A Christmas Miracle inside the Beltway
During the final days of the 117th Congress, the National Heritage Area Act of 2022 was passed by both the House and Senate. It awaits a final signature by President Biden. While any legislation is a triumph in a sometimes politically contentious era, this particular story is nothing shy of a Christmas miracle.
For more than two decades, Rivers of Steel, along with other National Heritage Areas, has been working to secure a National Heritage Areas program bill in an effort to ensure stability, not just for our organization but also for National Heritage Areas (NHAs) across the United States. Finally, decades of work came to fruition in a matter of hours . . . but it very nearly did not happen.
Darkness Descends on the Winter Solstice
The situation was bleak. It was the morning of Wednesday, December 21, and coincidentally the darkest day of the year. There were three days left in the 117th Congress, and the National Heritage Area Act appeared to be dead on arrival. The usual channels for passage of any Heritage Area act—as part of a public lands bill or an omnibus spending package—had failed in the days prior.
In fact, it would not be an exaggeration to think that the future of National Heritage Areas was on the line. Forty-five of the fifty-five National Heritage Areas, including the Rivers of Steel NHA, were on course to lose their Congressional authorization in the coming months. And without legislative authorization, a National Heritage Area cannot receive federal funding. For Rivers of Steel, this equals a substantial portion of our annual operating budget as a nonprofit.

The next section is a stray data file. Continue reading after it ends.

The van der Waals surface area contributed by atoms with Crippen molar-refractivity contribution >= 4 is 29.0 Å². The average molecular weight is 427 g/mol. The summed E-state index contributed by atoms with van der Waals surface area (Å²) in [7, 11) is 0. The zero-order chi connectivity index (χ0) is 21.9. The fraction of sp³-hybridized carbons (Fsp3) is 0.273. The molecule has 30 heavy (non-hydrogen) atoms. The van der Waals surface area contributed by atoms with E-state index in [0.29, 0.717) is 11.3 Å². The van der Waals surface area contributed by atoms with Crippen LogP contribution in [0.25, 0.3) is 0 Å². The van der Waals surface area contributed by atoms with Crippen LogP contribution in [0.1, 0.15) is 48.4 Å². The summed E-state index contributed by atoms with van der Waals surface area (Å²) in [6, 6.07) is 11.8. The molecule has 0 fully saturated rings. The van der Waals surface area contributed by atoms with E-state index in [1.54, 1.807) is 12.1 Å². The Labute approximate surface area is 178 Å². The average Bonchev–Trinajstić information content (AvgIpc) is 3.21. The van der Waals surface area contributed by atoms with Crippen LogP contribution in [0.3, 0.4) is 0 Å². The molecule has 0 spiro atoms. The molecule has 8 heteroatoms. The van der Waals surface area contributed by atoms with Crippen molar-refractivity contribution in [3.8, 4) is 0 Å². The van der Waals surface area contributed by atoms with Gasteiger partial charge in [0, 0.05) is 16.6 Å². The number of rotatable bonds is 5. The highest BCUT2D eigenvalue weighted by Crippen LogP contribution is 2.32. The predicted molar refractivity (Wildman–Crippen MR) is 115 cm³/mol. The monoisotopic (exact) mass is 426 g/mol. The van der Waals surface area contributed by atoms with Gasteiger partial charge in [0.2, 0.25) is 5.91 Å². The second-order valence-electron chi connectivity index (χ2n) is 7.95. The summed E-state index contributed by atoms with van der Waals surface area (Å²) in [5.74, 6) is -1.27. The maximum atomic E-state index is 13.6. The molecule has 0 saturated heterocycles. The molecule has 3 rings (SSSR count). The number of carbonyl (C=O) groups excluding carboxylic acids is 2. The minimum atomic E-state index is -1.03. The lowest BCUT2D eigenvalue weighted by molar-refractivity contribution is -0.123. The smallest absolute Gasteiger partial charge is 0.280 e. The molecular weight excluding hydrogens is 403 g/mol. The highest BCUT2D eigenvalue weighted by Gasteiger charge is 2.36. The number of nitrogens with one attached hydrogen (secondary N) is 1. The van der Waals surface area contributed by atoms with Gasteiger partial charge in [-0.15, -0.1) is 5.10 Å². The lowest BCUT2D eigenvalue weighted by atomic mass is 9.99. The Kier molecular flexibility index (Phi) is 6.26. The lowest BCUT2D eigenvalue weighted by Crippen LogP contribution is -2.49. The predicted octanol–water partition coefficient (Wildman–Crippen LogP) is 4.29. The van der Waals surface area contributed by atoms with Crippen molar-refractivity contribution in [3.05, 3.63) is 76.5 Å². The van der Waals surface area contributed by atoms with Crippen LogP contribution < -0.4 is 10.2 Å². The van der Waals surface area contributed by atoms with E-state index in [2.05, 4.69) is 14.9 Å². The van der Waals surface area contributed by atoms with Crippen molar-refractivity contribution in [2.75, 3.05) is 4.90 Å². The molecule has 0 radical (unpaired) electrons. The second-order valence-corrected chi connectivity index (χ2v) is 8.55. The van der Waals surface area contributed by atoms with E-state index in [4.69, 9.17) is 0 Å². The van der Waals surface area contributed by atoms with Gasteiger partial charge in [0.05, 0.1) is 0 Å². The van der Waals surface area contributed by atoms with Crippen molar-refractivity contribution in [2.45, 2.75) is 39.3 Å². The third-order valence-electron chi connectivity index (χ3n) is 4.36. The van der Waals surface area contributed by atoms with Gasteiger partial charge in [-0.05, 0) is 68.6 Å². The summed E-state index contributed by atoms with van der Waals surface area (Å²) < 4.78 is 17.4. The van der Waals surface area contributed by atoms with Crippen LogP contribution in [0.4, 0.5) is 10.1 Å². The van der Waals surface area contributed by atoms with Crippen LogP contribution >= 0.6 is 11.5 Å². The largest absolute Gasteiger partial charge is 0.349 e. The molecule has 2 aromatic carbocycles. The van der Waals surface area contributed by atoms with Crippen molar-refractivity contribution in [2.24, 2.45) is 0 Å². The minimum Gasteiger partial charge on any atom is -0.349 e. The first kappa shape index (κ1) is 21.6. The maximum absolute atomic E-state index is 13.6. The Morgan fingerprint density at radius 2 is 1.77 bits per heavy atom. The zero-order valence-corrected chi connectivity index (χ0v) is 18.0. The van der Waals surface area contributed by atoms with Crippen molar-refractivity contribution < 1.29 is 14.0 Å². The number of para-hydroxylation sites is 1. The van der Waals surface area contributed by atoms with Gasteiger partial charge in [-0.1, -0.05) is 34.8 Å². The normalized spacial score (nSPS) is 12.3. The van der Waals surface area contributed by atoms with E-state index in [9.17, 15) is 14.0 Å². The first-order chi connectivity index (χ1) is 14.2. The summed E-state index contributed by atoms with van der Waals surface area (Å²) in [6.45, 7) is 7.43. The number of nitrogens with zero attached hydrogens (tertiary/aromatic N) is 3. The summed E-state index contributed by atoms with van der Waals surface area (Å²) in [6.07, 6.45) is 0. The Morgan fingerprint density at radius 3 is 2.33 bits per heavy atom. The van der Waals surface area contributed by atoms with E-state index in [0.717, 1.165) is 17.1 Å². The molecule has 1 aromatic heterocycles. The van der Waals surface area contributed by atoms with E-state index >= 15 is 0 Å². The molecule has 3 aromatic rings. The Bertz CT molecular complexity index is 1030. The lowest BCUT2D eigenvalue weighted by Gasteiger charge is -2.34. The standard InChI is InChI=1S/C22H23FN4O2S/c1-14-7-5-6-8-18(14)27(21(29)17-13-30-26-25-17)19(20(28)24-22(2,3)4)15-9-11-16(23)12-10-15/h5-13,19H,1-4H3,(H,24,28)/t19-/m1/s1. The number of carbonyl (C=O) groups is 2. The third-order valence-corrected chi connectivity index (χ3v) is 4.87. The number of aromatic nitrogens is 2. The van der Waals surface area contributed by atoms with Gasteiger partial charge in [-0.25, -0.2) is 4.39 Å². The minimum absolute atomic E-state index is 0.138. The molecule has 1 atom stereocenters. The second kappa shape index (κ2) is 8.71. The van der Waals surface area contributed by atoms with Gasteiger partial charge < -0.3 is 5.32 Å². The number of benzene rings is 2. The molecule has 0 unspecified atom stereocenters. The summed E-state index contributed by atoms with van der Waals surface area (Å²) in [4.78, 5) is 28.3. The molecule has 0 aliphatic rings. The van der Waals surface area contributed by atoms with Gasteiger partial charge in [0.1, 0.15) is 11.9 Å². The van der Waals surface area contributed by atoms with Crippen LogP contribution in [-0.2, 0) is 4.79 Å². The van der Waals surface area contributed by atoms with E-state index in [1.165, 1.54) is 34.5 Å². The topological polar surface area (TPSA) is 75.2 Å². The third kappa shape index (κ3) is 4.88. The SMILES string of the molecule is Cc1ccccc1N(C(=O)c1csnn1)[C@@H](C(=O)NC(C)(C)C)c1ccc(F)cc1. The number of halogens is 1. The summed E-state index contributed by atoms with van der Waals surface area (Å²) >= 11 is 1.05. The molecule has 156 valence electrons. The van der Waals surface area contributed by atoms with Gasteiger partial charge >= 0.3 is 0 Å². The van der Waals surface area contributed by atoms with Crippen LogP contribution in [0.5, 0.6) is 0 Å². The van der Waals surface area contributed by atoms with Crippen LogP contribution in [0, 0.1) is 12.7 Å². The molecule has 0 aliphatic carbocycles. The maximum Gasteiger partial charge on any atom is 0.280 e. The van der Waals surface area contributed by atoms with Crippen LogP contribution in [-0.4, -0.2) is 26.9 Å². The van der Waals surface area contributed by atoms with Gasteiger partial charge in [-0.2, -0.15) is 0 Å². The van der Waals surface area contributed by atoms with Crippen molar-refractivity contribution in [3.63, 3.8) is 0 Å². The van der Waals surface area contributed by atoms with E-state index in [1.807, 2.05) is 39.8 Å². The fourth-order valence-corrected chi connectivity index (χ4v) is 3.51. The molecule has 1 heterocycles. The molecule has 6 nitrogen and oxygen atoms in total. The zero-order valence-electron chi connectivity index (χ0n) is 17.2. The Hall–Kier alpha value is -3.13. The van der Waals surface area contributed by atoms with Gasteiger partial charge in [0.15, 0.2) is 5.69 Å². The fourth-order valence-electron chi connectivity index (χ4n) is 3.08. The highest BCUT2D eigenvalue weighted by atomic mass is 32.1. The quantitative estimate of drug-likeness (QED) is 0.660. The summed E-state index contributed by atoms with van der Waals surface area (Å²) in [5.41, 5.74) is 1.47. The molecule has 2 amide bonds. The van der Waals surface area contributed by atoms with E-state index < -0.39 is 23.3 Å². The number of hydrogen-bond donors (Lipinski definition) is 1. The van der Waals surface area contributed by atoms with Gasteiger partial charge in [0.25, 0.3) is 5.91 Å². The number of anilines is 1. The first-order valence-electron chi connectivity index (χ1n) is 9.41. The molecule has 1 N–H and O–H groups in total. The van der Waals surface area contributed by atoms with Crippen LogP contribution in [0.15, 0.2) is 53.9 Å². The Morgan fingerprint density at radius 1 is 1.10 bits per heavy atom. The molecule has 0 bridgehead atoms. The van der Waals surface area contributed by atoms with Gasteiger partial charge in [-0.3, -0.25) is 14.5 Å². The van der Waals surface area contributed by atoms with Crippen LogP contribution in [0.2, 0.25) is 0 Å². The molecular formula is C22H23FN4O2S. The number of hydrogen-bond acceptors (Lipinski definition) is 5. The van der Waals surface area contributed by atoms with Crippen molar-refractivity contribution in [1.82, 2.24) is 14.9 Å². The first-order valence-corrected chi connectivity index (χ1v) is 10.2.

Many of the National Heritage Areas had spent the past ten years attempting to receive reauthorization—only to find themselves receiving temporary, short-term extensions. For Rivers of Steel, this drama played out in 2012, 2015, 2020, and again in 2021. Without action from Congress, the Rivers of Steel National Heritage Area would sunset on September 30—just nine months from now.
Despite the odds, all was not lost . . .
Rivers of Steel’s Role as a National Heritage Area
Before we go further, it is important to share what it means to be a National Heritage Area.
National Heritage Areas are designated by Congress as places where natural, cultural, and historic resources combine to form a cohesive, nationally significant landscape. Through their resources, Heritage Areas tell nationally important stories that celebrate our nation’s diverse heritage. For Rivers of Steel, Congress recognized southwestern Pennsylvania’s industrial and cultural heritage as being nationally significant to the story of America.